Know when NYSEG might call you: NYSEG may contact customers with past due balances by phone to offer payment options and to remind them that service disconnection is a possibility if they fail to pay their past due balance. However, they never will demand immediate payment as the only option to avoid shutoff. Customers who may face impending service disconnection if they don't pay their past due balance still have the option of paying by check, credit card or debit card.

Be aware of NYSEG's disconnection process: NYSEG must certain rules set by the New York Public Services Commission when it comes to disconnecting customers for non-payment. It is unlikely that you will be unaware of having missed a payment before receiving a final disconnection notice. Find out more about the service shutoff procedure NYSEG must follow.

Avoiding Door to Door Scams

Keep these tips in mind when you receive a visit at the door from anyone claiming to be representing NYSEG

  • If you receive a visit from a NYSEG employee who you have doubts about, do not let them into your home until you have first called NYSEG to confirm their identity.
  • Know why NYSEG might visit you: NYSEG does not conduct sales door-to-door, nor do they offer home energy services (such as residential equipment inspections or maintenance services).
  • Do not show your bill to anyone who knocks on your door.

Backgrounder: NYSEG's Disconnection Process

Many scammers contact NYSEG customers telling them that their power or gas bills haven't been paid, and they will have their energy service disconnected imminently unless they pay immediately. However, NYSEG - like all New York utilities - must follow certain rules for disconnection that have been set out by the New York Public Services Commission.

When Can NYSEG Shut Off Service?

The New York Public Services Commission allows NYSEG to disconnect service for the following reasons:

  • At any time during the past 12 months, the customer has failed to pay a bill (or failed to pay a part of a bill)
  • The customer hasn't paid amounts due as part of a deferred payment agreement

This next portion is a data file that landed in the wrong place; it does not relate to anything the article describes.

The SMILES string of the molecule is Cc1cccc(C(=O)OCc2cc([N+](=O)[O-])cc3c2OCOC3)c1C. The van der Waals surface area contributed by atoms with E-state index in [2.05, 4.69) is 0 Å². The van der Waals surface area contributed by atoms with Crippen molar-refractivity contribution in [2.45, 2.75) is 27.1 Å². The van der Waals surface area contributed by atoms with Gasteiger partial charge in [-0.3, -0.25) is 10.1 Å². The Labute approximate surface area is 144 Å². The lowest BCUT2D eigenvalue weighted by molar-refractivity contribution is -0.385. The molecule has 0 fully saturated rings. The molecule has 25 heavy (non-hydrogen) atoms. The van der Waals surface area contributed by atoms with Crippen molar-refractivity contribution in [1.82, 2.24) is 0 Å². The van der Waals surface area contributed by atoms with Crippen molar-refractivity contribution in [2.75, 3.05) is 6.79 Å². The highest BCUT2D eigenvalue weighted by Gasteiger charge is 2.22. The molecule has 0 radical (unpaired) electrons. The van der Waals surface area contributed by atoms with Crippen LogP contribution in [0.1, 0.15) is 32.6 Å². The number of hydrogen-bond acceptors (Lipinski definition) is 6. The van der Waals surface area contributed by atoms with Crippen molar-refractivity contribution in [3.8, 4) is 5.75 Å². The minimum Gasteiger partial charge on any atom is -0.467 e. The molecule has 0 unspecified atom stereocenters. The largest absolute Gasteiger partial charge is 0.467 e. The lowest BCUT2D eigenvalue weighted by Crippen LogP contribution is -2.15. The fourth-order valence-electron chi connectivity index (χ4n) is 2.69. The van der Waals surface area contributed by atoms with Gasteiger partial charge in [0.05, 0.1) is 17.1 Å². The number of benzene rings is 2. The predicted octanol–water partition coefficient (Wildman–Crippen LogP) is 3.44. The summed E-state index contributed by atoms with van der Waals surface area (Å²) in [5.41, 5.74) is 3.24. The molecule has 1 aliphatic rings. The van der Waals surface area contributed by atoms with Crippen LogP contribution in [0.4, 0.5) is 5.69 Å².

• The customer hasn't paid a security deposit
  • The customer either hasn't paid or has not agreed in writing to pay for electricity service installation/equipment
  • The customer has been sent a final disconnection/termination notice no less than two weeks (15 days) before the disconnection date

This last point is important. The New York Public Services Commission requires NYSEG to provide a final notice of termination or disconnection to the customer, at least 15 days before the date that they actually cut service. The notice must clearly state that it is a final notice before impending disconnection (the NY PSC even goes so far to provide example language that utilities should use in the notice). This notice must be either delivered in person to the service address, or be sent by mail. NYSEG is also required to wait until at least 20 days after the payment due date before they can send out a final disconnection notice.

Furthermore, NYSEG is only allowed to disconnect service between the hours of 8:00 a.m. and 4:00 p.m., Monday through Thursday, and not on public holidays or any other day on which NYSEG's main business office is closed for business. They also cannot terminate/disconnect service to any residential customer for failure to pay their bills during a two-week period over Christmas and New Year’s Day.

What does this all mean? Well, one of the most important points to remember is that it is very unlikely that you will be unaware that you have missed a payment before you receive notice of an upcoming disconnection. NYSEG prefers to resolve payment problems before termination is necessary. If your service is scheduled for disconnection, you must have already received a written warning, and it is quite likely that NYSEG will also have called you before issuing a final notice.